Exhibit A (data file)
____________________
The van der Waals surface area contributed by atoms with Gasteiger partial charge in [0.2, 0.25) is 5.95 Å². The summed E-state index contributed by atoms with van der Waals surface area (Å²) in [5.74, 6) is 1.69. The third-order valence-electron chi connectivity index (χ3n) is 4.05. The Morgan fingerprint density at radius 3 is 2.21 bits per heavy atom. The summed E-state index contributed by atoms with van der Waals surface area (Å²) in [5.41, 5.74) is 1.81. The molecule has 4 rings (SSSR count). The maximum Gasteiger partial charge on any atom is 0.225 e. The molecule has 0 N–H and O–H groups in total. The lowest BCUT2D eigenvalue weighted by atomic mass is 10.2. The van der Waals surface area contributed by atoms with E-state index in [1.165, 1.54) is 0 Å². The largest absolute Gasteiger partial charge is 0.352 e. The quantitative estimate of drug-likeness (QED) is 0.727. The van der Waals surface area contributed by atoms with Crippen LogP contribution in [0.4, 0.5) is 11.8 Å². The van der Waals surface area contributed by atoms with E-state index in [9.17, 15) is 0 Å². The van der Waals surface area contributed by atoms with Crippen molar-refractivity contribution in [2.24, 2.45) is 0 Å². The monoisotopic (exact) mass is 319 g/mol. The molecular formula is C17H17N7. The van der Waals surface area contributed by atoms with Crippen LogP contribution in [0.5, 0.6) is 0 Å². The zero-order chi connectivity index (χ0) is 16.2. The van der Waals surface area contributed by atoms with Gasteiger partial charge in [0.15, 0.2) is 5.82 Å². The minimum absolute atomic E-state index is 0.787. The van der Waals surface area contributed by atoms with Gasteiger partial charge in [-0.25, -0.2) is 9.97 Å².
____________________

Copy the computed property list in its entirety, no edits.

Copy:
The van der Waals surface area contributed by atoms with Gasteiger partial charge in [0.2, 0.25) is 5.95 Å². The summed E-state index contributed by atoms with van der Waals surface area (Å²) in [5.74, 6) is 1.69. The third-order valence-electron chi connectivity index (χ3n) is 4.05. The Morgan fingerprint density at radius 3 is 2.21 bits per heavy atom. The summed E-state index contributed by atoms with van der Waals surface area (Å²) in [5.41, 5.74) is 1.81. The molecule has 4 rings (SSSR count). The maximum Gasteiger partial charge on any atom is 0.225 e. The molecule has 0 N–H and O–H groups in total. The lowest BCUT2D eigenvalue weighted by atomic mass is 10.2. The van der Waals surface area contributed by atoms with E-state index in [1.165, 1.54) is 0 Å². The largest absolute Gasteiger partial charge is 0.352 e. The quantitative estimate of drug-likeness (QED) is 0.727. The van der Waals surface area contributed by atoms with Crippen LogP contribution in [0.4, 0.5) is 11.8 Å². The van der Waals surface area contributed by atoms with E-state index in [9.17, 15) is 0 Å². The van der Waals surface area contributed by atoms with Crippen molar-refractivity contribution in [2.24, 2.45) is 0 Å². The monoisotopic (exact) mass is 319 g/mol. The molecular formula is C17H17N7. The van der Waals surface area contributed by atoms with Crippen LogP contribution in [0.5, 0.6) is 0 Å². The zero-order chi connectivity index (χ0) is 16.2. The van der Waals surface area contributed by atoms with Gasteiger partial charge in [0.15, 0.2) is 5.82 Å². The minimum absolute atomic E-state index is 0.787. The van der Waals surface area contributed by atoms with Gasteiger partial charge in [-0.25, -0.2) is 9.97 Å².